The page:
It’s worked out so well and I’m now ashamed of feeling as though I failed, as it’s been bliss aka a huge success to move home. Perhaps I also worried how it looked from the outside, that I was regressing or it was somehow a failure, but I also don’t care how it looks now as it’s been wonderful.
- I have been rejected, ignored and unsuccessful in writing competitions
At this point I feel that I should run away from all BBC opportunities to be honest, but yet again I applied for competitions on BBC Writersroom. In lockdown I have applied to five writing competitions, as well as applying for a place on the BBC Writers Academy, all of which have been rejected or (as usual) I’ve had no response from.
Yes, it’s frustrating, but that is five more competitions than I have ever applied to before – so that is something.
I’m ok with it as one of the opportunities that I apply for in the future will work out. The rejections are just part of the process and I’m pretty used to that now.
- I didn’t get onto a PhD
I applied for a PhD in English at the University of Cambridge and was rejected. This is the second time I’ve failed to get a place at Cambridge. I don’t have a contact on the inside or a first in my undergraduate, but I have a very strong academic and professional record. However, once again Cambridge is not for me.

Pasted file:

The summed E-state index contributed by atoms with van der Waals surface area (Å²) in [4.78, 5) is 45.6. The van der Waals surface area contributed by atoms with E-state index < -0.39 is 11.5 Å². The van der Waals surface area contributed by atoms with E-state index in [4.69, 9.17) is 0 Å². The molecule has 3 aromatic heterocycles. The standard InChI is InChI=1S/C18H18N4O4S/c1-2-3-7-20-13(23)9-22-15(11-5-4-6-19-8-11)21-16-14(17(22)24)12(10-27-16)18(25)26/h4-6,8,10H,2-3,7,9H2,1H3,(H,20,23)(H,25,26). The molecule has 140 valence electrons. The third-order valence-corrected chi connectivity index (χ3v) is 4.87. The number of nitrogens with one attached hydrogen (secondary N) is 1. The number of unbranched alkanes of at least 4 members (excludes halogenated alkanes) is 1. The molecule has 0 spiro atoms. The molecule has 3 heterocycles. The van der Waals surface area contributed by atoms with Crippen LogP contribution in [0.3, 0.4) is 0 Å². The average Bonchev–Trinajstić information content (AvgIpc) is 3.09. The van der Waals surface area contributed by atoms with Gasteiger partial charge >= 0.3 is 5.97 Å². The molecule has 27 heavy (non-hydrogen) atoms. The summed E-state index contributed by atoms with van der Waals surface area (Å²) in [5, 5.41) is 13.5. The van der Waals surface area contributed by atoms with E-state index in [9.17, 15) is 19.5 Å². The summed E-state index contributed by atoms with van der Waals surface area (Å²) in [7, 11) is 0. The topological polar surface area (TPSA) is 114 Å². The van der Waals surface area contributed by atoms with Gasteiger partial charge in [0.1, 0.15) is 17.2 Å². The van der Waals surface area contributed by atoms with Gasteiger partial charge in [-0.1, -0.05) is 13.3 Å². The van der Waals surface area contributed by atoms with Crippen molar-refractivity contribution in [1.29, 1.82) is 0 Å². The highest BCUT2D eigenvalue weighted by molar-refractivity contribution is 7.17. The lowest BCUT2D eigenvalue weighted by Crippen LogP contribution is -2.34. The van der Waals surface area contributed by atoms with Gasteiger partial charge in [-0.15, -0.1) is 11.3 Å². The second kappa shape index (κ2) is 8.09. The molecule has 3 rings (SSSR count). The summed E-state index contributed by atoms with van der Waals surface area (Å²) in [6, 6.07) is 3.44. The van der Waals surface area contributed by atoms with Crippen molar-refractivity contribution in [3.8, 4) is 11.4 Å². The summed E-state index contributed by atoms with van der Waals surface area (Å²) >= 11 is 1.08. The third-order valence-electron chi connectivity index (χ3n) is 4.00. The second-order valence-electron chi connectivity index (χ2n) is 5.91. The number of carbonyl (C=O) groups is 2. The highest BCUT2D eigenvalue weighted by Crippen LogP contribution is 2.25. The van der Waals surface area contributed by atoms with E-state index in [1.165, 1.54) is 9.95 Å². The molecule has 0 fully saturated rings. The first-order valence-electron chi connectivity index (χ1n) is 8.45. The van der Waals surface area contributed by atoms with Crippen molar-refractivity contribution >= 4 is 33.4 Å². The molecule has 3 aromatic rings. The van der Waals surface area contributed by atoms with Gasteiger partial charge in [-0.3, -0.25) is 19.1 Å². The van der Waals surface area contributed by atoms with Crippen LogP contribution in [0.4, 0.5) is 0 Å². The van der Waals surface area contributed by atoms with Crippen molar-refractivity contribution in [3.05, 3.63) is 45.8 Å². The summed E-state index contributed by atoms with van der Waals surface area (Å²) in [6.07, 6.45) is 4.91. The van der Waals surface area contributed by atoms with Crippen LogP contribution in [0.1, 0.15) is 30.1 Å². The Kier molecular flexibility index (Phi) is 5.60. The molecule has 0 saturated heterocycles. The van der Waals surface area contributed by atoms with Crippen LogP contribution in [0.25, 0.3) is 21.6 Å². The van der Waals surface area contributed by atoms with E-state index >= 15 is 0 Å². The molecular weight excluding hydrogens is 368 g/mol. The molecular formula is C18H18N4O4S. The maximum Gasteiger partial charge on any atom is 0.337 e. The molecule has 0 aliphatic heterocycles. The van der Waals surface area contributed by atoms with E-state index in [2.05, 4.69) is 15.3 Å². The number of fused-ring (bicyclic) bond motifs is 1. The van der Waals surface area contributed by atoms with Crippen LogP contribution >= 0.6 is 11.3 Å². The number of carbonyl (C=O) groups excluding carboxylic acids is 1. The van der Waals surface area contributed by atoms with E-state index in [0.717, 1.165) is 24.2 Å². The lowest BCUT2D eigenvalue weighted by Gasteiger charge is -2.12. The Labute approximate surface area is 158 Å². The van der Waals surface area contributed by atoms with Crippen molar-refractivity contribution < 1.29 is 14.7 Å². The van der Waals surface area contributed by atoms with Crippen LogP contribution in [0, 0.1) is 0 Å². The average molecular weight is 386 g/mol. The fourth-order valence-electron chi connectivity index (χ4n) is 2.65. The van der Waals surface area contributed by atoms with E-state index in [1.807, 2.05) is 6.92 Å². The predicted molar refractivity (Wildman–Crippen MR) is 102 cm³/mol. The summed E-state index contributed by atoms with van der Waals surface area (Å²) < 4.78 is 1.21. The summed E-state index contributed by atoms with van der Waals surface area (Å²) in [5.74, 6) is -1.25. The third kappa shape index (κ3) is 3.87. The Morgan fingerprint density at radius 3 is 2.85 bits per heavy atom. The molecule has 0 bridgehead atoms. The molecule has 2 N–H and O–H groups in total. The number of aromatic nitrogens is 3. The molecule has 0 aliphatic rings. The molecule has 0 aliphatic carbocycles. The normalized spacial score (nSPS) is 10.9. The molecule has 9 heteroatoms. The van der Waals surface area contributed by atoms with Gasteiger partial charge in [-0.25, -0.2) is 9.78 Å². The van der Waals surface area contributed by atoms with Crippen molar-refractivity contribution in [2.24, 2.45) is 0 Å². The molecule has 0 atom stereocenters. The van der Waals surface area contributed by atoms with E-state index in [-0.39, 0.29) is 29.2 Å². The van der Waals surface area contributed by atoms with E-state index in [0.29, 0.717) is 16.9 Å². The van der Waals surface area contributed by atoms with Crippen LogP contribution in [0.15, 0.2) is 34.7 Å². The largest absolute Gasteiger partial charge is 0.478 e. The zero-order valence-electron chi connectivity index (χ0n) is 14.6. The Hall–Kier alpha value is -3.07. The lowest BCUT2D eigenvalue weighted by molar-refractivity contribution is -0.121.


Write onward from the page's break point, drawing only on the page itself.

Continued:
Side note, a PhD probably isn’t for me either.
I’m ok with it once again for so many reasons.
At this point, I’m not even sure I wanted to do it in the first place.
With Cambridge I usually apply to see if I could get on the course, rather than I actually want to get on the course. I’m not interested in spending four years studying literature (for a hefty fee), I’d rather be writing it and actually being paid.
I also don’t think it was the right next step for me. If anything, it would have held me back from moving towards something I want.
5. I haven’t run my half marathon (yet)
I could list several different failures around weight, fitness and food, but one of my biggest failures is that I haven’t run my half marathon (yet).
This failure partially was out of my control. I signed up for the Great Eastern run in my hometown last year, then it was cancelled. So I signed up for the London Landmarks in March and that was also cancelled. I’m told this doesn’t usually happen, but it feels also a tad personal (why me and all that).
I guess on a plus you could say I’ve trained for a half marathon twice and that’s a success, but I haven’t actually run the full distance. The furthest I’ve run is 11 miles in training as you save the final two miles for the day.
What a considerable amount of people have done is run the distance at home or in their local area, which I haven’t done.
It feels like a failure as I sometimes forget it was due to the circumstances rather than my ability. I’ve raised the sponsorship, had plenty of donations and support for Sue Ryder, but I feel as though I’ve failed and let them down and the sponsors down.
It took me longer to think about why I’m ok with it now as I’m not sure I am just yet.
I have a very complicated relationship with food and exercise (which I’m working through) but I am ok with not having done the half marathon yet. Since I know I can run and also train for a half marathon, so when the time is right I will find a race and get to cross a finish line.
Then I will receive a medal that I’ve earned rather than being given at the end of a race that was cancelled (Great Eastern). I also then found another medal in the finishers rucksack, so I have two medals from a run I didn’t do, which doesn’t help that much with the feeling of failure and inadequacy.
How have you failed this year? How do you view your failures?